Does Myanmar’s banking sector need a regulatory paradigm shift?

Image of Myanmar 20 kyat note

Event details

PhD Seminar

Date & time

Tuesday 14 February 2017


Seminar Room 1.04, Coombs Extension Building (8), Fellows Road, ANU
ANU Canberra


Naing Ko Ko


+61 (0)2 6125 3948

Presently, Myanmar has a small banking industry with advanced financial technologies still under development. It is under-pressure from global regulatory institutions. Corruption in the Myanmar banking sector is systematic and pervasive, due to political and economic constraints stemming from 60 years of authoritarian rule.

Myanmar has both opportunities and obstacles to catch up in its economic development by installing integrity infrastructure and professional standards in its banking industry and by building financial inclusion for its citizens (80% of whom currently have no access to banking services).

In this PhD mid-term review seminar, Naing Ko Ko analyzes the latest challenges and obstacles for the Myanmar banking sector, and how best to strengthen the integrity infrastructure and ethical safeguards for its domestic banking.

As the key regulator and supervisor, the Central Bank of Myanmar (CBM) has became the culprit that is blamed by all international and domestic policy and decision-makers. In fact is the CBM also suffers from a lack of economic regulatory techniques, human capacity, and the know-how and management techniques appropriate for a central bank. From a regulatory perspective, the CBM became an independent institution after legislative reform in 2013.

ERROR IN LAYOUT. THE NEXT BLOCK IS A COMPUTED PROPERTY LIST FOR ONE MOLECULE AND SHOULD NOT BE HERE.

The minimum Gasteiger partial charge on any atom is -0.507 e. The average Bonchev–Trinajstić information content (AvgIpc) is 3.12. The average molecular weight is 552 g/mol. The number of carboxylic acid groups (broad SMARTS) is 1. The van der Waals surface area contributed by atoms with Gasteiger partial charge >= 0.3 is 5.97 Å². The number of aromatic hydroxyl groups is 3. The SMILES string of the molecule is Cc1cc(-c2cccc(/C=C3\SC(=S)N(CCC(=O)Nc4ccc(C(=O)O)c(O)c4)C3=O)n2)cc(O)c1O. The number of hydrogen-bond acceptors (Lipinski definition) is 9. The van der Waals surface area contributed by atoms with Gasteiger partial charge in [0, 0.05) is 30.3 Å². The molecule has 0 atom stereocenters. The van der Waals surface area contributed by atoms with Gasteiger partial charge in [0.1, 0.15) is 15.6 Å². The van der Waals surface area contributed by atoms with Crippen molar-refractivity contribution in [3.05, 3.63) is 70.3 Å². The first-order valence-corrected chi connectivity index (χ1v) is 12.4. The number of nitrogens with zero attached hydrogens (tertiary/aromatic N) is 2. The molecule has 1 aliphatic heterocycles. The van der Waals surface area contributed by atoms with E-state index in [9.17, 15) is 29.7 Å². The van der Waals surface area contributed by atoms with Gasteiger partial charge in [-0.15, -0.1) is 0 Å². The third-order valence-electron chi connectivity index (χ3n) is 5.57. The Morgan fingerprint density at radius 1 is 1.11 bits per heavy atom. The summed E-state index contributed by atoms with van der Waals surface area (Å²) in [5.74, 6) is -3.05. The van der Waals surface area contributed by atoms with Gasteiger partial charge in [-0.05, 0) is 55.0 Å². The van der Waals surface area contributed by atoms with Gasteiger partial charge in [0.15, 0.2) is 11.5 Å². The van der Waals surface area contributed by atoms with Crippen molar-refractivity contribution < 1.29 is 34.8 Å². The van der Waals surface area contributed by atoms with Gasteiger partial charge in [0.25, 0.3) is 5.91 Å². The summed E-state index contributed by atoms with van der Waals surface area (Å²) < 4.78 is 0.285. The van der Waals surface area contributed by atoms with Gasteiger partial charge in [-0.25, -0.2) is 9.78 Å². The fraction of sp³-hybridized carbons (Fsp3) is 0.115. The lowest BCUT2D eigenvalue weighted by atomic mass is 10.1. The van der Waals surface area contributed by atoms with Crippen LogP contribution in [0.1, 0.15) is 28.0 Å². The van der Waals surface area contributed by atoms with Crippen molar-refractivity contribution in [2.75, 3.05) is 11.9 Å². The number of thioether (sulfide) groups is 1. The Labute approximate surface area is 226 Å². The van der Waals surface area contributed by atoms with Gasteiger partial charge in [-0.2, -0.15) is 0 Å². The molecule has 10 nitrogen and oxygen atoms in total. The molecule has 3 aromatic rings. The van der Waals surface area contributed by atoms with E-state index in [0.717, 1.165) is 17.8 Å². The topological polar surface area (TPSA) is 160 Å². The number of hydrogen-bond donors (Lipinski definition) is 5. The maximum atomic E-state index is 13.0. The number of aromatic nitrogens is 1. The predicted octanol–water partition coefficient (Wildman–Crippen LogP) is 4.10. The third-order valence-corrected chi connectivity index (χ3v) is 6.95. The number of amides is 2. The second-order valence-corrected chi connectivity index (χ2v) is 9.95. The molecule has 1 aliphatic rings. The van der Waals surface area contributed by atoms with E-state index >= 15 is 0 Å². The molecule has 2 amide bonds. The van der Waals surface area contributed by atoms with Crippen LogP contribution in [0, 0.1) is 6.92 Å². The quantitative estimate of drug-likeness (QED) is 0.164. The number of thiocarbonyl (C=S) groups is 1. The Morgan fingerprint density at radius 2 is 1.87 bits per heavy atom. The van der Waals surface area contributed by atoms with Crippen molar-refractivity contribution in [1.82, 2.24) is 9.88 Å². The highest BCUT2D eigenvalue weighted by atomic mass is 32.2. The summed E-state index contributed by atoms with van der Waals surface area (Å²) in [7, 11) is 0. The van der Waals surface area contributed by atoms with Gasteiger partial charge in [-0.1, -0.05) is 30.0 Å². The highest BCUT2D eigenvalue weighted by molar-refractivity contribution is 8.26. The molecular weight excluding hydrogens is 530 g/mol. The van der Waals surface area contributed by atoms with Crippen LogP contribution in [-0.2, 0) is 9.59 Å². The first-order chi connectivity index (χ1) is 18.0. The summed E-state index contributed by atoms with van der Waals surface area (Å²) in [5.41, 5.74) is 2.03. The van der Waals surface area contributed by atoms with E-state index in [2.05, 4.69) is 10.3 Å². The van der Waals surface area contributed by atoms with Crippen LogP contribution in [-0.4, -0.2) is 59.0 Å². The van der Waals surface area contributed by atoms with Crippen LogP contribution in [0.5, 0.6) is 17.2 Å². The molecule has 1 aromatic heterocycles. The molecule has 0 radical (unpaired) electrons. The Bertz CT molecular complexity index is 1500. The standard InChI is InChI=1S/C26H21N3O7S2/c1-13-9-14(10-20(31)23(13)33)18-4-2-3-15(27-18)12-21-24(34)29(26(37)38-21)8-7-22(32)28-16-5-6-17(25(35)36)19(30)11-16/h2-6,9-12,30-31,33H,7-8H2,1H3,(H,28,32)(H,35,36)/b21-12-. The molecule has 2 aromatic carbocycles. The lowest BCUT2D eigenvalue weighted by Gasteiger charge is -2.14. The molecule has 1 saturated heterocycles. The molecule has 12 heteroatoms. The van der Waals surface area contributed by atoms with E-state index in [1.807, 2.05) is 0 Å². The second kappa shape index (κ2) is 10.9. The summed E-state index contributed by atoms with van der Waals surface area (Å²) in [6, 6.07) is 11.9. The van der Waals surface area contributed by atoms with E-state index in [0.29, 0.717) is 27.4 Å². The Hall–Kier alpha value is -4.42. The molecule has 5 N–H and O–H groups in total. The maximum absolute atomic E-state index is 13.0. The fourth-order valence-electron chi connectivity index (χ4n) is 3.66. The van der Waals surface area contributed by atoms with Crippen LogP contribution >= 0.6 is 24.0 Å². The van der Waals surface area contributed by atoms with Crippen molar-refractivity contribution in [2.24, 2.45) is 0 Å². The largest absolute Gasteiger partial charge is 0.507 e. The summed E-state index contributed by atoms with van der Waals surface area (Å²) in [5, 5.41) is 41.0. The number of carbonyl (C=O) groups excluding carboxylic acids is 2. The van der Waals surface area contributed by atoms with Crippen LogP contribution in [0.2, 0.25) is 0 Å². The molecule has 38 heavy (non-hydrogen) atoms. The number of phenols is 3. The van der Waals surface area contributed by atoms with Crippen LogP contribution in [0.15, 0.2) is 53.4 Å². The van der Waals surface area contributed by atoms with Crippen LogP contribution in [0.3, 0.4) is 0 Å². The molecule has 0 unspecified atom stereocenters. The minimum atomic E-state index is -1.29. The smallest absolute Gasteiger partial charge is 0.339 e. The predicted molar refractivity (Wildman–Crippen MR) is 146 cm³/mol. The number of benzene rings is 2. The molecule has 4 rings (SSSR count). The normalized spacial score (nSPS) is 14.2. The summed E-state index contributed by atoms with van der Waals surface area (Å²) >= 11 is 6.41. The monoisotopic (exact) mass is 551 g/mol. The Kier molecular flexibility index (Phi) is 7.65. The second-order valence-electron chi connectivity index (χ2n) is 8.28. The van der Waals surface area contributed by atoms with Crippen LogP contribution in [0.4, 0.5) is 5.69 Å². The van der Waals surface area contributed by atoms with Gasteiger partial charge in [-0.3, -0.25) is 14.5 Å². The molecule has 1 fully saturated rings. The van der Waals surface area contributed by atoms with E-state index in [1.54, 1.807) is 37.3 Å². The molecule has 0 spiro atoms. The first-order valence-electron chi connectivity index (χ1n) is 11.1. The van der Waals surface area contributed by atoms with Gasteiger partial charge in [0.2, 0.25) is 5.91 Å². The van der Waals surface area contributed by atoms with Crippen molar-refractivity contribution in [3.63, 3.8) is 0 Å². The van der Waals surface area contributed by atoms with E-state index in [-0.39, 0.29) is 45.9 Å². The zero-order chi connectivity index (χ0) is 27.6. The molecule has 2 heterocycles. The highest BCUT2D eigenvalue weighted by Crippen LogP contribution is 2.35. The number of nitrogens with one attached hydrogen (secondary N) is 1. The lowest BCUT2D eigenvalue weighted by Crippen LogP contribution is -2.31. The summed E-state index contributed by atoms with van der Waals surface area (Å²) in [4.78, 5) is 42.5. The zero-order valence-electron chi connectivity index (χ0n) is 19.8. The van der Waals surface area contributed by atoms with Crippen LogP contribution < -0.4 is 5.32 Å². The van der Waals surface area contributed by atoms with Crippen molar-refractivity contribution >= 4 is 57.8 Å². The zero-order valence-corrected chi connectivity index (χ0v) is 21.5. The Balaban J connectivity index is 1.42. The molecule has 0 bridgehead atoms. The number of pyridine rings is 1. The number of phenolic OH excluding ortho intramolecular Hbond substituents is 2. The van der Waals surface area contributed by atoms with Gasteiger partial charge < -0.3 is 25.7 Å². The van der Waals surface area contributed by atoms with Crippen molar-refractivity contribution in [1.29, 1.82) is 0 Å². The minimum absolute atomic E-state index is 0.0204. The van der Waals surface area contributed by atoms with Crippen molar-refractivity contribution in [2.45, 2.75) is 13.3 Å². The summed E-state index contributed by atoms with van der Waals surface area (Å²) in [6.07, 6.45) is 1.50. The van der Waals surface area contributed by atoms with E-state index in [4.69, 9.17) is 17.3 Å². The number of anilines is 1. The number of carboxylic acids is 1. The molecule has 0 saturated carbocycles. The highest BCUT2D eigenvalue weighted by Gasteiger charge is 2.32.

The 2016 Myanmar Financial Institutions Law (FIL 2016) officially ushered in a prudential regulatory framework. Clauses and articles of the FIL 2016 are mostly in line with the international Basel I and II regulatory frameworks. However, compliance, enforcement and practical and professional business practices have not been robustly implemented under either the 2016 FIL or the earlier 1992 financial regulations.

Of Myanmar’s 25 domestic banks, only 3 satisfy the capital requirements of the the Basel accords and could be regarded as performing well within the existing legal and regulatory framework. The sector comprises those 25 domestic banks (private and policy banks), 4 state-owned banks, 9 foreign banks and 47 foreign bank and financial institution representative offices.

About the Speaker

Naing Ko Ko has worked on the Thai-Burma border in the areas of political reforms including democracy, human rights, national reconciliation and economic development. For more than 10 years, he collaborated with the UN agencies, state and non-state-activists and intellectuals. His advocacy work with exiled Burmese political coalitions took him all around the world to meet with key global decision makers. He was an intern of the European Parliament and has been promoting democracy and national reconciliation for Burma on the global stage. New Zealand accepted Naing as a UN-sponsored refugee in 2007.

Naing’s applied field experience took him to the Australia Parliament to work with Ms. Janelle Saffin, a Federal Member of Parliament of Australia, where he gained work experience in policy-formulation, decision-making and other peaceful foreign and trade policy initiatives of the democratic system.

Updated:  10 August 2017/Responsible Officer:  Director, RegNet/Page Contact:  Director, RegNet